The final season of this year’s DreamHack Masters circuit is coming to an end in November, with the Winter season finals being played out from November 9-14.
This tournament is set to be one of the most important ones of the year, as it’s one of the last chances for players to obtain all important ESL Pro Tour points, which see the highest-placed players qualify for Starcraft’s World Championship. To add to that, there’s also a handsome $50,000 prize purse, meaning the players have a ton to play for and we’ll definitely see some exciting games.
Make sure to check out our guide on How to Bet on Starcraft 2 and let’s take a look at the event in more detail.
Who’s Playing at DreamHack Masters Winter Finals?
This event is set to be slightly different from the usual Starcraft tournament. With it being a finals, it will feature the best players from all the competitive SC2 regions, which includes six Koreans, four Europeans, two North Americans, as well as one player from each of Latin America, China, Taiwan/Hong Kong, and Oceania.
You can expect to see each region being represented by the best of the best and we’ll see usual favorites like Serral, Clem, Zest, Rogue, Neeb, and Special, as well as some underdogs like Cyan, Nice, Teebul, and many others.
Meanwhile, the event will be played in a standard Starcraft 2 format. First players will be split into four groups of four, with the top two players of each group advancing to an eight-player, single-elimination playoff.
Odds as of October 29 at Betway
Serral Looks to Continue Impressive Resurgence
Serral was once considered to be by far the best player in the world, having won just about every tournament he played in 2018 and continuing that form into 2019. However, the last two years have been tough, with regional rivals Clem and Reynor upstaging him, both domestically and internationally.
Though, it does seem that Serral has finally figured things out, as he has managed to have an amazing few months, winning both the Fall Finals and the European Winter Regional DreamHack events.
Now he comes into the Winter Finals with two first-place finishes in a row, flying high and in hot form. As such, it’s no surprise that he’s one of the favorites and if he can keep up his form, he could very well claim another trophy here.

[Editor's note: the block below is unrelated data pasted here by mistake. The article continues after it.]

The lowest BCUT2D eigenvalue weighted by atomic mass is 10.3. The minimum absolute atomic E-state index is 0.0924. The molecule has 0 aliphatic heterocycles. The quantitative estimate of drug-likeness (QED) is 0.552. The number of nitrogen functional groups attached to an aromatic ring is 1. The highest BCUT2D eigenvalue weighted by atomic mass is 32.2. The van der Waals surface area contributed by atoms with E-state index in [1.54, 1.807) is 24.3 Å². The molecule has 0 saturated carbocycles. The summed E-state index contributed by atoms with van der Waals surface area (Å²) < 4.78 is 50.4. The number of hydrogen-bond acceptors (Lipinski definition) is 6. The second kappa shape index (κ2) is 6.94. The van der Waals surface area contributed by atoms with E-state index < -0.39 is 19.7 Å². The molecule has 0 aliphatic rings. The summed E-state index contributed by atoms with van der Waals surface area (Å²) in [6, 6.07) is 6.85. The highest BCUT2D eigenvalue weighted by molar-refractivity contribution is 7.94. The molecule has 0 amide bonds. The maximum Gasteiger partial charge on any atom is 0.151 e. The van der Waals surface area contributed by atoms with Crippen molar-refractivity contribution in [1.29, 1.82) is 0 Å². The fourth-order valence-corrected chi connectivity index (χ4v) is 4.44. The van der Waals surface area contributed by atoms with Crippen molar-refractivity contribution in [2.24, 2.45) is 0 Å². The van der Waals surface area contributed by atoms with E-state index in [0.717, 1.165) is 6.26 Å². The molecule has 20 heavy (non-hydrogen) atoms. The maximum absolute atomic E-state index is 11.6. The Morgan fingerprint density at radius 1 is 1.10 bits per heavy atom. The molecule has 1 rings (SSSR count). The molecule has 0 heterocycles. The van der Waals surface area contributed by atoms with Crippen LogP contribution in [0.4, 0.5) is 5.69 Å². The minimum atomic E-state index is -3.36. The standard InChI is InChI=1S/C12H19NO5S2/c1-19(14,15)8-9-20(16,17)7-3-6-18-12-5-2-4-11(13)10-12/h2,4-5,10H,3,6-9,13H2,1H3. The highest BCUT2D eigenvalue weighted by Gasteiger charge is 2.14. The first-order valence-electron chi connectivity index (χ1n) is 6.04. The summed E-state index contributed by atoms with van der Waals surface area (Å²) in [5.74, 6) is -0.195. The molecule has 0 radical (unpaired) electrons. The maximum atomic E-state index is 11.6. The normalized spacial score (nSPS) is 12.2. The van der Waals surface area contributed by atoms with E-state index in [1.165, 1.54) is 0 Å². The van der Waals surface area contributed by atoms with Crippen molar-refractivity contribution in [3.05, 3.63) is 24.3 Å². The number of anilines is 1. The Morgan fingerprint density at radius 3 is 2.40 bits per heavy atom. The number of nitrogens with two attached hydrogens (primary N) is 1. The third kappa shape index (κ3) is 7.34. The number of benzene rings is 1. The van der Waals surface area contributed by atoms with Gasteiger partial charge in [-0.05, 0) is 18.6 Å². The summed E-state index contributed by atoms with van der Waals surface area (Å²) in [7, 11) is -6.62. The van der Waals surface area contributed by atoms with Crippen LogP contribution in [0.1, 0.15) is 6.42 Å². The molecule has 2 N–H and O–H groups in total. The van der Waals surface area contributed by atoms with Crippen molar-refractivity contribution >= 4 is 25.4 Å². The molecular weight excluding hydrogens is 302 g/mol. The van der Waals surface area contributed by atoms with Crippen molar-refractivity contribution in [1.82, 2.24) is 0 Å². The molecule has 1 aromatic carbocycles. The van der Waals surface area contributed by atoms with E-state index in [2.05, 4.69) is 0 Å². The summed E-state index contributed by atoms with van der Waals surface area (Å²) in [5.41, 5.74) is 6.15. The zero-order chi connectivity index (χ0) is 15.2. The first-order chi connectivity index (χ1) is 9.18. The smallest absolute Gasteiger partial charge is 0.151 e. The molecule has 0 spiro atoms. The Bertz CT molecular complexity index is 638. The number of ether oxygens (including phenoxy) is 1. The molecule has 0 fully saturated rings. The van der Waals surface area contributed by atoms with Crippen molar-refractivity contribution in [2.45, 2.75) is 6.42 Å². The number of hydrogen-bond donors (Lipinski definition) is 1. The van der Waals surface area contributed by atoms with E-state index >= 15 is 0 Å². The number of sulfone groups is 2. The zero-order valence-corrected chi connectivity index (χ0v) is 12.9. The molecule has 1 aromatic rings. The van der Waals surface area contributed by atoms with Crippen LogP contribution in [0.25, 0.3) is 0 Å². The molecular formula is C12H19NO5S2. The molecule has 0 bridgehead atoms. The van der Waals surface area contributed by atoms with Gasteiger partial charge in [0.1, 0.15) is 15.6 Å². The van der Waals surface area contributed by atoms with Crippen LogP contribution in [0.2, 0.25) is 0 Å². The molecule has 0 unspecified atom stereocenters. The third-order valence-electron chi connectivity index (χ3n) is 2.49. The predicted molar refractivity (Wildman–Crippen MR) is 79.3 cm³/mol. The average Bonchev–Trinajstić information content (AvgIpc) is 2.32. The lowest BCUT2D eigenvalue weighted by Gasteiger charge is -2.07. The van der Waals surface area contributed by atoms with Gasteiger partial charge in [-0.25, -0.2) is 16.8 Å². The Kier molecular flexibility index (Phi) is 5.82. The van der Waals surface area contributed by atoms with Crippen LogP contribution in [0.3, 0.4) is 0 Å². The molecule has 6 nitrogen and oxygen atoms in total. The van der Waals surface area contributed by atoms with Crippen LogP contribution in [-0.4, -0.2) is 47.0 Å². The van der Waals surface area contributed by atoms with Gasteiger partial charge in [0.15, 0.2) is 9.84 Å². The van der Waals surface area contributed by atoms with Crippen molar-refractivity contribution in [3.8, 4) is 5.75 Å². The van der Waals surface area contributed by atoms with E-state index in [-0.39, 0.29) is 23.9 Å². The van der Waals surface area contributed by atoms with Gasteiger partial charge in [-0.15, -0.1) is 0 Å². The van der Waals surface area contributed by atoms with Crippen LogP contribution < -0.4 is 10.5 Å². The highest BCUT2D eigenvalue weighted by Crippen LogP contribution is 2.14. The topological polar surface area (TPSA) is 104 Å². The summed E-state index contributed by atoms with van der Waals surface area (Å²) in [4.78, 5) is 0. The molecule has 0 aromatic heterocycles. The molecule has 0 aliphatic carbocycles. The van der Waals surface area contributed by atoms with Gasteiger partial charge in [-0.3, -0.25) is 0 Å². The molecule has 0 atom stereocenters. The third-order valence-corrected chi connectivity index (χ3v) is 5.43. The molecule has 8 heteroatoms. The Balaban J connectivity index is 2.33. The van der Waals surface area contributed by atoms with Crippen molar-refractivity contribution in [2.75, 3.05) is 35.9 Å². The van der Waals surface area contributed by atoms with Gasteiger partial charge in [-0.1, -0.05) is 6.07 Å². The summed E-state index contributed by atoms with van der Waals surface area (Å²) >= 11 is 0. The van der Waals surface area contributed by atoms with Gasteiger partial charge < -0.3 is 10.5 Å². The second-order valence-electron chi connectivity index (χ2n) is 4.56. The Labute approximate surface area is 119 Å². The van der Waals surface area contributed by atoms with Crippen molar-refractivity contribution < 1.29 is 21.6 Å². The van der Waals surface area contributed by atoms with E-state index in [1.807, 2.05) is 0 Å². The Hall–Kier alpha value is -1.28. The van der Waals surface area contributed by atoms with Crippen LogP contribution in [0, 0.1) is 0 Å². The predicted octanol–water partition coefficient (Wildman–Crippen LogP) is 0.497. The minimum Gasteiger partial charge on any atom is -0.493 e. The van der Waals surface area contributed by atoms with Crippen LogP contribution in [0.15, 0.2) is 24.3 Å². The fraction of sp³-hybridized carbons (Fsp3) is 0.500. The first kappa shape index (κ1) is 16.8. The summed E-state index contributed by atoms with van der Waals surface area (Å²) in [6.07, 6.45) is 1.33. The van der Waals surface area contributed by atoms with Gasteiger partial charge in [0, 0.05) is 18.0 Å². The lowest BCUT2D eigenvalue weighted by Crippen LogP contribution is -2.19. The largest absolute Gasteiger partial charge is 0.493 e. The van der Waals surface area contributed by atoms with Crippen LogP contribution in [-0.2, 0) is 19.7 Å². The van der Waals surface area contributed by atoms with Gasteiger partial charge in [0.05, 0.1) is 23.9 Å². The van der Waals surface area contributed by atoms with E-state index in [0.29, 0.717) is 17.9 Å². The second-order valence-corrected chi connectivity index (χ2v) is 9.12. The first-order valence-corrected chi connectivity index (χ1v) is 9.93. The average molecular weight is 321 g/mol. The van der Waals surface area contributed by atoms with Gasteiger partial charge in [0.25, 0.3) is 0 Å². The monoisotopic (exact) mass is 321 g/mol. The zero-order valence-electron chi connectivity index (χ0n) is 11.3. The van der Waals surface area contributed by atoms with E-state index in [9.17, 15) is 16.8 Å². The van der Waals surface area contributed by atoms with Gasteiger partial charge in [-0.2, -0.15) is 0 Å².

Is GSL Champion Cure Being Underrated?
One of the biggest talking points of this event will be how well can the Koreans perform. The region has historically been the strongest in Starcraft 2 and it’s no different now.
All six Korean representatives have what it takes to win, however, current GSL champion Cure comes in as one of the biggest underdogs, despite having just won SC2’s most competitive league.
Coming in at +650 on Betway, Cure seems to be a great value pick for anyone looking to take a somewhat calculated risk. Cure is arguably one of, if not the, best players in the world currently, so it wouldn’t be too shocking seeing him take the trophy here, especially considering he comes in hot off of a GSL title win.
Do The Underdogs Stand a Chance?
The term underdog has a very wide range in this tournament. On one hand, we have some of the best players in the world and even ex-World Champions like Dark, Cure, and Zest coming in as quite heavy underdogs. Even European hopeful Clem comes in at +850, despite having taken down finals winners in the past.
Players like the ones mentioned definitely stand a chance to not only beat the favorites, but also convincingly take the trophy for themselves. Meanwhile, we also see very heavy underdogs like Nice, Marinelord, and Cyan, who have all been competitive regionally but have never won anything internationally, as well as Teebul, who makes his first international event appearance.
It’s difficult to see these heavy underdogs making an impressive run, as there is just a huge gap of skill between them and the favorites. With that being said, however, it is possible they could cook up some unique strategies and catch some players off guard, possibly taking a map or two off of the big players.
Overall though, there is a clear difference of skill between the favorites, the big-name underdogs, and the heavy underdogs. I’d definitely expect some of the big names to cause a few upsets, but it’s very unlikely we’ll see the heavy underdogs make it past the group stage.
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